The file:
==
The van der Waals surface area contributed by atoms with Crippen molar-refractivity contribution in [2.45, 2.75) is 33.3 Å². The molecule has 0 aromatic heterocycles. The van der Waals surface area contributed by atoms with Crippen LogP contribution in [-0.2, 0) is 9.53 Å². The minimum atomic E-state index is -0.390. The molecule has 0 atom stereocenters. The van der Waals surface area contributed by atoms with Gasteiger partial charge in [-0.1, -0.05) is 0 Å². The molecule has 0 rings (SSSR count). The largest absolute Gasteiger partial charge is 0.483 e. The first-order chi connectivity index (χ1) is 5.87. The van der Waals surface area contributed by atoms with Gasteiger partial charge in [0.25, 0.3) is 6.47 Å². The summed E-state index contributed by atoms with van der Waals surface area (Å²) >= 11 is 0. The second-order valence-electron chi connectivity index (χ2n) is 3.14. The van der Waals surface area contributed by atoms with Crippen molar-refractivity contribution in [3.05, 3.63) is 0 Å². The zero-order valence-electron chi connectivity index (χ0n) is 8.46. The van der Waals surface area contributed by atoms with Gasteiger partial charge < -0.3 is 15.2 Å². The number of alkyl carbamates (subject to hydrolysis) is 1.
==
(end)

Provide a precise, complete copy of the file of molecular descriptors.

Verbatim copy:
The van der Waals surface area contributed by atoms with Crippen molar-refractivity contribution in [2.45, 2.75) is 33.3 Å². The molecule has 0 aromatic heterocycles. The van der Waals surface area contributed by atoms with Crippen LogP contribution in [-0.2, 0) is 9.53 Å². The minimum atomic E-state index is -0.390. The molecule has 0 atom stereocenters. The van der Waals surface area contributed by atoms with Gasteiger partial charge in [-0.1, -0.05) is 0 Å². The molecule has 0 rings (SSSR count). The largest absolute Gasteiger partial charge is 0.483 e. The first-order chi connectivity index (χ1) is 5.87. The van der Waals surface area contributed by atoms with Gasteiger partial charge in [0.25, 0.3) is 6.47 Å². The summed E-state index contributed by atoms with van der Waals surface area (Å²) >= 11 is 0. The second-order valence-electron chi connectivity index (χ2n) is 3.14. The van der Waals surface area contributed by atoms with Crippen molar-refractivity contribution in [3.05, 3.63) is 0 Å². The zero-order valence-electron chi connectivity index (χ0n) is 8.46. The van der Waals surface area contributed by atoms with Gasteiger partial charge < -0.3 is 15.2 Å². The number of alkyl carbamates (subject to hydrolysis) is 1.